I thought LED headlight replacement bulbs were still illegal (even in Canada)

JustAnOldFashionedLEDGuy

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Apr 13, 2020
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This would be a question for Virgil.

The two largest automotive aftermarket parts retailers in Canada, (Canadian Tire/Part Source, and NAPA), are both advertising Sylvania EVO LED headlight bulbs for use in pretty much any car they will fit. I have not seen the store packaging, but the website packaging does not indicate the previous FOG/Power Sport designation.

https://www.canadiantire.ca/en/search-results.html?q=sylvania LED headlights

https://www.napacanada.com/en/p/SYLSYLH7LEDBX2?impressionRank=2

What is up with that? I thought Canadian laws on this were somewhat harmonized with the US?
 

-Virgil-

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Unlike US law, where any and all vehicle equipment -- replacement parts, upgrade/modification parts, etc -- physically capable of being installed on a road-going vehicle must meet any and all applicable Federal Motor Vehicle Safety Standards, the Canadian Motor Vehicle Safety Standards (CMVSS) and their enabling legislation do not cover replacement equipment. I've seen instance after instance like these in your links, including a photo someone sent me of a Philips retail display where it claimed the bulbs "meet all CMUSS standards". Which means nothing, because there's no such thing as "CMUSS"; obviously one or more layers of ignorant boob dreamed up that promotional blurb. But even if they'd gotten it right (CMVSS), it would still be wrong. The applicable CMVSS is No. 108, and it requires bulbs that comply with the US regulations or with applicable UN Regulations, and there are no LED retrofit bulbs that meet those regs. What the promotional blurb actually means is "It's not against Canadian federal law for us to sell these as replacement parts for safety-certified vehicles". That is also why the Sylvania bulbs packed in boxes marked FOG LAMP USE ONLY (wink, wink) in the USA are packaged and sold as headlamp "upgrades" in Canada.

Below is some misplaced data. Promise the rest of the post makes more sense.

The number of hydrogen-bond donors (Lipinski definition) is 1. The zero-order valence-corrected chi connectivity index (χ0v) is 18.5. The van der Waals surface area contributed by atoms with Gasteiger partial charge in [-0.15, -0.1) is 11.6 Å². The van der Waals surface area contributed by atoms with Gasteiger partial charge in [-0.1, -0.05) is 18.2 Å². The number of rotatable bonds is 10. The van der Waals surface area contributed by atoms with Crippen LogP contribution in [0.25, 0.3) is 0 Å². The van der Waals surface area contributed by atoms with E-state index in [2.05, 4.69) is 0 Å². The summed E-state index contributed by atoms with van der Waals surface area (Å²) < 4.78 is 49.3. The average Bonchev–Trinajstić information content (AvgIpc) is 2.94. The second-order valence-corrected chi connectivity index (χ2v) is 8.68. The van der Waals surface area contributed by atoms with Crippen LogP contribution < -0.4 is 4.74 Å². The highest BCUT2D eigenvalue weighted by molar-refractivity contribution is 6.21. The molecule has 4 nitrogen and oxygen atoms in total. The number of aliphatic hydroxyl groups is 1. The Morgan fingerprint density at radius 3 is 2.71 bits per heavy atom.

They're still unsafe. They're still noncompliant. They still expose whoever uses them to potentially severe liabilities in the event of a crash. It's just not federally illegal for them to be sold this way.
 
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